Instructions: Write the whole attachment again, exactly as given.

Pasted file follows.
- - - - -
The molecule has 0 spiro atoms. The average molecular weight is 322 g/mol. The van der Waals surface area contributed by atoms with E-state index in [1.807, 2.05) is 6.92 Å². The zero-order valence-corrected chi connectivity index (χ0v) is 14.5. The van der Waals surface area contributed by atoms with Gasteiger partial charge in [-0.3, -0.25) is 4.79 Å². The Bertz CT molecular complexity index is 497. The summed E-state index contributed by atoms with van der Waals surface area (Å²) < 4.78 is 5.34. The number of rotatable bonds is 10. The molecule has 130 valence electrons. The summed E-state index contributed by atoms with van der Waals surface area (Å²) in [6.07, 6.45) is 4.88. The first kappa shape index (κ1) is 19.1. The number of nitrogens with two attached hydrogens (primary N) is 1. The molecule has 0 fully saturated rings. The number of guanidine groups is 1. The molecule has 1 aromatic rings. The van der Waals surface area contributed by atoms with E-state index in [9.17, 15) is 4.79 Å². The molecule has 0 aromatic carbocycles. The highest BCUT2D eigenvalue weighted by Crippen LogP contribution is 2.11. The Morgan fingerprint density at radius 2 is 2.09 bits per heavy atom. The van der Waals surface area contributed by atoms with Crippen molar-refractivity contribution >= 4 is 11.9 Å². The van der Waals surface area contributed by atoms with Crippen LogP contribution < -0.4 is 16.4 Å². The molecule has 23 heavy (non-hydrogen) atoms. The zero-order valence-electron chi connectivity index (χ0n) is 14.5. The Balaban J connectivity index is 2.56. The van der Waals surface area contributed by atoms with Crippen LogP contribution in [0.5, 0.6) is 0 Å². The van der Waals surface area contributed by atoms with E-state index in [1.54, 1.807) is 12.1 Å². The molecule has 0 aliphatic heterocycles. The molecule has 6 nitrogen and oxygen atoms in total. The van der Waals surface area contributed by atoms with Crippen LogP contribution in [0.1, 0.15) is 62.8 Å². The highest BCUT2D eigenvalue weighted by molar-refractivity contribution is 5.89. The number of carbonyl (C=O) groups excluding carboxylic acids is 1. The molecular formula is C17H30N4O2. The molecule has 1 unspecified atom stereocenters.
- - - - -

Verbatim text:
The molecule has 0 spiro atoms. The average molecular weight is 322 g/mol. The van der Waals surface area contributed by atoms with E-state index in [1.807, 2.05) is 6.92 Å². The zero-order valence-corrected chi connectivity index (χ0v) is 14.5. The van der Waals surface area contributed by atoms with Gasteiger partial charge in [-0.3, -0.25) is 4.79 Å². The Bertz CT molecular complexity index is 497. The summed E-state index contributed by atoms with van der Waals surface area (Å²) < 4.78 is 5.34. The number of rotatable bonds is 10. The molecule has 130 valence electrons. The summed E-state index contributed by atoms with van der Waals surface area (Å²) in [6.07, 6.45) is 4.88. The first kappa shape index (κ1) is 19.1. The number of nitrogens with two attached hydrogens (primary N) is 1. The molecule has 0 fully saturated rings. The number of guanidine groups is 1. The molecule has 1 aromatic rings. The van der Waals surface area contributed by atoms with E-state index in [9.17, 15) is 4.79 Å². The molecule has 0 aromatic carbocycles. The highest BCUT2D eigenvalue weighted by Crippen LogP contribution is 2.11. The Morgan fingerprint density at radius 2 is 2.09 bits per heavy atom. The van der Waals surface area contributed by atoms with Crippen molar-refractivity contribution >= 4 is 11.9 Å². The van der Waals surface area contributed by atoms with Crippen LogP contribution < -0.4 is 16.4 Å². The molecule has 23 heavy (non-hydrogen) atoms. The zero-order valence-electron chi connectivity index (χ0n) is 14.5. The Balaban J connectivity index is 2.56. The van der Waals surface area contributed by atoms with Crippen LogP contribution in [0.5, 0.6) is 0 Å². The van der Waals surface area contributed by atoms with E-state index in [1.54, 1.807) is 12.1 Å². The molecule has 0 aliphatic heterocycles. The molecule has 6 nitrogen and oxygen atoms in total. The van der Waals surface area contributed by atoms with Crippen LogP contribution in [0.1, 0.15) is 62.8 Å². The highest BCUT2D eigenvalue weighted by molar-refractivity contribution is 5.89. The number of carbonyl (C=O) groups excluding carboxylic acids is 1. The molecular formula is C17H30N4O2. The molecule has 1 unspecified atom stereocenters.